The first book in the series, Hyperion, starts with 7 individuals who have been sent on a pilgrimage to the planet Hyperion. To pass the time, the pilgrims decide to each tell their story about why they were chosen for this pilgrimage, so the book is basically made up of a few short stories with their journey told in between each tale. I am not generally a fan of short stories, but I found each of these stories to be interesting, although some were more than others. I found I appreciated some of the ones I did not enjoy as much initially far more when I read the sequel and found out more about how the stories related to each other and the world Simmons created.

My favorite story was the tale of the scholar Sol Weintraub about his daughter Rachel, followed by Brawne Lamia's telling of her involvement in a murder case as a private investigator. I also loved the stories about Martin Silenus writing his Cantos and the priest Lenar Hoyt's search for Father Paul Dure, who had been exiled to Hyperion. Colonel Kassad's story focuses on his military experience and encounters with a mysterious woman named Moneta. The Consul's tale tells of his grandparents fated meeting on the island of Maui-Covenant. Each story is, of course, much more interesting and involved than that, but I don't want to spoil the most interesting parts for people who have not read the book!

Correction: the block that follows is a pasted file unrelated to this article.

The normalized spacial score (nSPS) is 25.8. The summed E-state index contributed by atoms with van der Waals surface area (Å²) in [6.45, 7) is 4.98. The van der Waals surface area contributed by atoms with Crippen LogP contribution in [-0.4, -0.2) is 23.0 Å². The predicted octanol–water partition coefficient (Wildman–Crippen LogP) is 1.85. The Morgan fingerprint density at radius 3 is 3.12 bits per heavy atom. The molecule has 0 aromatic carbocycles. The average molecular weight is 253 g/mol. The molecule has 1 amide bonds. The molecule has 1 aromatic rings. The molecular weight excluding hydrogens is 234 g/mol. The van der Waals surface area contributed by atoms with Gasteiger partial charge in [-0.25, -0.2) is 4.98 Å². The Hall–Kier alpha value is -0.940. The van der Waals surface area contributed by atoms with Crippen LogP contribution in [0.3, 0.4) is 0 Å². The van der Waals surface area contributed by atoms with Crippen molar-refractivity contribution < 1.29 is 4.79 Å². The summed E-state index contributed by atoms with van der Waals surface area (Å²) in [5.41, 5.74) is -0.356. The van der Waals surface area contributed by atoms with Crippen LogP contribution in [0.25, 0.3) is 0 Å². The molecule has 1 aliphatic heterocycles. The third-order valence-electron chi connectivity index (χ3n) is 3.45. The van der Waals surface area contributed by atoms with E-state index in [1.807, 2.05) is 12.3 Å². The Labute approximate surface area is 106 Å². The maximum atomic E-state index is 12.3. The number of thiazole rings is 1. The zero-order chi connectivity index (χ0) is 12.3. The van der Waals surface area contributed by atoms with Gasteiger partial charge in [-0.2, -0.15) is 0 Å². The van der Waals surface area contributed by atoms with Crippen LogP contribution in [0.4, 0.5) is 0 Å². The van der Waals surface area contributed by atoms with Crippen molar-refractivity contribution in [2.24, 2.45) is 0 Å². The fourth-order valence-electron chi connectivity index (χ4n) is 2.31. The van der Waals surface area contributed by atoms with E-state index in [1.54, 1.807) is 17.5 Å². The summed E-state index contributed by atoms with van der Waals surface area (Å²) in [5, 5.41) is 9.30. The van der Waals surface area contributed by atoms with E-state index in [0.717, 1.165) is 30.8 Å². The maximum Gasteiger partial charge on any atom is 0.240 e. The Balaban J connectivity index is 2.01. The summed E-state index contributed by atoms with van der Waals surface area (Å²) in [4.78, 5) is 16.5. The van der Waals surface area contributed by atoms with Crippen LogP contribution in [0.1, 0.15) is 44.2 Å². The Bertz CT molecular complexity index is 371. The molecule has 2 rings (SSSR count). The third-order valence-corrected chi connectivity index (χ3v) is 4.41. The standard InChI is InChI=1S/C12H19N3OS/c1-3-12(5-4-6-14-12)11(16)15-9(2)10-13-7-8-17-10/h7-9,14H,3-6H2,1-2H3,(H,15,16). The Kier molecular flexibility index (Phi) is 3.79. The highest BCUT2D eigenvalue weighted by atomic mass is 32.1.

Hyperion set the stage for The Fall of Hyperion, which delves more into how the various stories told in Hyperion tie together and what the actual society is like. It introduces a new character who has the ability to dream about what is happening to the Hyperion pilgrims. Their stories on Hyperion are completed in this book. I don't want to say too much about the plot and spoil the book because I found the way all the stories tied together a lot of fun to discover. I did enjoy this book more than Hyperion for that reason.